For the first time in history, three women bettered 53 seconds and six finished inside 54 seconds in the same 400m hurdles race. The times achieved in third, fourth, fifth and sixth were the fastest ever recorded for those positions.
Muhammad’s winning time of 52.64 broke the North American all-comers’ record of 52.82, set by Dean Hemmings at the 1996 Olympics, and came within 0.17 of Lashinda Demus’s six-year-old US record of 52.47. Muhammad is within striking range of Yuliya Pechenkina’s world record of 52.34 from 2003.
“Right now I just wanted to make the team, and that’s 100 percent honest,” said Muhammad. “Of course, every race I go out there trying to win. I knew it was going to be a fast race, and my coach was telling me to just go with it and trust that I will be able to finish. And that’s what I did.”
The other World Championships spots were claimed by Shamier Little, 52.75, and Kori Corter, 52.95. Neither made it to Rio. They will be joined in London by Cassandra Tate, who has a wild card as the 2016 Diamond Trophy winner.
Olympic bronze medallist Ashley Spencer improved her world-leading PB from 53.38 to 53.11, and yet was fourth and off the team. Georganne Moline was fifth in 53.14, and 17-year-old Sydney McLaughlin improved her own world U20 record to 53.82 in sixth.
In the men’s shot put, Crouser led through five rounds after four throws of 21.80m or farther, topped by his 22.02m. But in the last round, world champion Joe Kovacs seized the lead with a meeting record of 22.35m.
That record did not last long, though, as Crouser responded with 22.65m, the longest throw in the world since 2003.
“My dad and I used to play games when I was little,” explained Crouser. “He’d say, ‘OK, this is the sixth round of the Olympics, time to get your best throw now’. I knew I’d need a huge one after Joe’s throw, but once I got in the ring and set up, I knew I was in good position.
“The throw was actually lower than it should be. I’m sure when we look at the film, we’ll see that I had great velocity but not the best launch angle.”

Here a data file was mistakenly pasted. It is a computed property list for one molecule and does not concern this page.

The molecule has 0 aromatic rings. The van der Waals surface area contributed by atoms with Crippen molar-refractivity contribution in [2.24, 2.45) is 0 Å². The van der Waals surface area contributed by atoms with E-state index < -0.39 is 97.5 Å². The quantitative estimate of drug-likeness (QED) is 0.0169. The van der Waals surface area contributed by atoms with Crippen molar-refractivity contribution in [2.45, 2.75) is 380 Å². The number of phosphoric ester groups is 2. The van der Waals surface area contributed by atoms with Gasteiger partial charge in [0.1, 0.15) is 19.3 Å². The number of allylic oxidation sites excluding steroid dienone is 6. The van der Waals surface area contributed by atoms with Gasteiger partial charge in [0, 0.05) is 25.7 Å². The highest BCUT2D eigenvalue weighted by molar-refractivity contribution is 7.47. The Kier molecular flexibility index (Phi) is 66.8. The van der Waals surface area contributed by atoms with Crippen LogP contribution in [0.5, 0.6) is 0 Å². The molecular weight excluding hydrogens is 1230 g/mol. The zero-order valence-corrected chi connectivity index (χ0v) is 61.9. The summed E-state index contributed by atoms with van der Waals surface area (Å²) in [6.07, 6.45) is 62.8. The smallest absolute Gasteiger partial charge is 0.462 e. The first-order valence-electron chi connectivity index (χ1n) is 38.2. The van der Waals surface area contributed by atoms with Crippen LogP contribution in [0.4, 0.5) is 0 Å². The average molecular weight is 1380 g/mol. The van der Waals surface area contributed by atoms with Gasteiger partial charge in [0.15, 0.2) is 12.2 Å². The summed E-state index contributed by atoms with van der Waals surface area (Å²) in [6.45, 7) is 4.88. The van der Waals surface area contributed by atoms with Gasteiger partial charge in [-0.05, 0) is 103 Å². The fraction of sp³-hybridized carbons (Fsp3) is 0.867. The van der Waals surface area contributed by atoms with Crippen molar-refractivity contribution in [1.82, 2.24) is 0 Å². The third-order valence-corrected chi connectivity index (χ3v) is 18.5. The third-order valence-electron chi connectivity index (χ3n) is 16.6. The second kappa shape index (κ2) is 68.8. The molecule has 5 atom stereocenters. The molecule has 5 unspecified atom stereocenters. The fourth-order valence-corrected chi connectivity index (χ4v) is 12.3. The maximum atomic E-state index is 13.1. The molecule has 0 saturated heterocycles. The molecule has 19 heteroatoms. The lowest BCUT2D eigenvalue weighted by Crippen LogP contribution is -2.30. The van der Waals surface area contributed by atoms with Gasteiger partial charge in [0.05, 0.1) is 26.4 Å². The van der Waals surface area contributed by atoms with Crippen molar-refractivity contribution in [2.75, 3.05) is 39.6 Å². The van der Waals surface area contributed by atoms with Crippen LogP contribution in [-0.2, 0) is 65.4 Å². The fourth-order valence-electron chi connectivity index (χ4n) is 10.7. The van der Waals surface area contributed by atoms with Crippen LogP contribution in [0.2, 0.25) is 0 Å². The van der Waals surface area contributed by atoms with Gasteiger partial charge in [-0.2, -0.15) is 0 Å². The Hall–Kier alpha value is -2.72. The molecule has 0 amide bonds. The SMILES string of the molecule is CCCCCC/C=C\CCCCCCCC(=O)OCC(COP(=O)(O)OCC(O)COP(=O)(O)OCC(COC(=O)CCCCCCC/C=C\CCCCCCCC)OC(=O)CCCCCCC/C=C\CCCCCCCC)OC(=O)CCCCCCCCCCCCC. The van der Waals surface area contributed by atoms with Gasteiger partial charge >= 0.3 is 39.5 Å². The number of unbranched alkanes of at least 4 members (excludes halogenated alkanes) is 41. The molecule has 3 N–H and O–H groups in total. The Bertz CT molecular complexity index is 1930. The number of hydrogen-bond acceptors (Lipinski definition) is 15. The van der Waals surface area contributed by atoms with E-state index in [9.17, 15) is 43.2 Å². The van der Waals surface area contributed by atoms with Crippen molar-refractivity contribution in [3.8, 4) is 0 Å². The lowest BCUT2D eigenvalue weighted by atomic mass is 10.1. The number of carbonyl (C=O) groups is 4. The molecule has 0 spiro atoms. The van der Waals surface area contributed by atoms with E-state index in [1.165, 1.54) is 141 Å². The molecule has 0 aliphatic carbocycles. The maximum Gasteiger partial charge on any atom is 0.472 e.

Two-time world indoor champion Ryan Whiting claimed a World Championships team spot by finishing third with 21.54m. Darrell Hill, who placed fourth with 20.60m, will also make it on to the team as Kovacs holds a wild card.
LAWSON WINS DRAMATIC LONG JUMP FINAL
Some of the meeting’s biggest drama was in the men’s long jump, won by Jarrion Lawson with a wind-aided 8.49m (3.7m/s). Olympic champion Jeff Henderson, second after four rounds, was bumped all the way to fifth at 8.28m. Marquis Dendy was second with 8.39m (3.1m/s).
Damarcus Simpson and Jarvis Gotch were third and fourth, but their wind-aided jumps don’t meet qualifying standards for London, so Henderson could still make the US team for London if Simpson or Gotch fail to jump beyond 8.15m before the 21 July deadline. Lawson earned his World Championships standard with a wind-legal 8.27m in the last round.
Aleec Harris won the 110m hurdles in 13.24 (-1.7m/s) over two men making comebacks. World record-holder Aries Merritt, who has had a kidney transplant, was second in 13.31. Devon Allen, a former football player coming off knee surgery, was third in 13.34.
“I’m in much better health,” Merritt said. “I’m able to eat properly and train properly. You’re going to see some great times this summer. Today we were running into a headwind, and that’s tough for a guy who only weighs 160 pounds.”
Resilience was rewarded for Deajah Stevens, who won the 200m in 22.30 (-2.5m/s) over world leader Tori Bowie. Stevens was disqualified at the NCAA Indoor Championships after setting an apparent North American indoor record, and she wobbled in the stretch of the outdoor NCAA Championships on her home Oregon track and could not finish.
Kimberlyn Duncan, who ran 22.24 as long ago as 2011, was second in 22.59. Duncan will try to make her first World Championships final at age 27. Bowie was third in 22.60, and collegiate record-holder Kyra Jefferson was fifth in 22.68.
Christian Coleman was edged at the finish again but made the World Championships team in a second event, the 200m. Ameer Webb won in 20.09 (-2.3m/s) over Coleman’s 20.10. Justin Gatlin had pipped Coleman in the 100m, 9.95 to 9.98. Elijah Hall-Thompson, coached at the University of Houston by Carl Lewis, grabbed the third spot in 20.21.
Twenty-year-old Donavan Brazier won a front-running 800m in 1:44.14. Isaiah Harris was second in 1:44.53 and Drew Windle third in 1:44.95. Olympic bronze medallist Clayton Murphy withdrew because of leg cramps he developed in Saturday’s 1500m final, according to a statement by his agent.
Ajee Wilson also won the 800m from the front, winning in 1:57.78 off negative splits (59.96/58.12). Training partner Charlene Lipsey was second in 1:58.01 and Brenda Martinez third in 1:58.46.
Olympic pole vault silver medallist Sandi Morris cleared 4.80m for an emphatic victory over 2012 Olympic champion Jenn Suhr (4.65m).
Evan Jager, another Olympic silver medallist, won his sixth US title in the steeplechase with a time of 8:16.88.
Eric Futch won the men’s 400m hurdles in 48.18 over Michael Stigler, 48.26, and TJ Holmes, 48.44. Olympic champion Kerron Clement was seventh but has a World Championships wildcard, having won the Diamond Trophy last year.
Benjamin Kofi Asamoah for Final Sports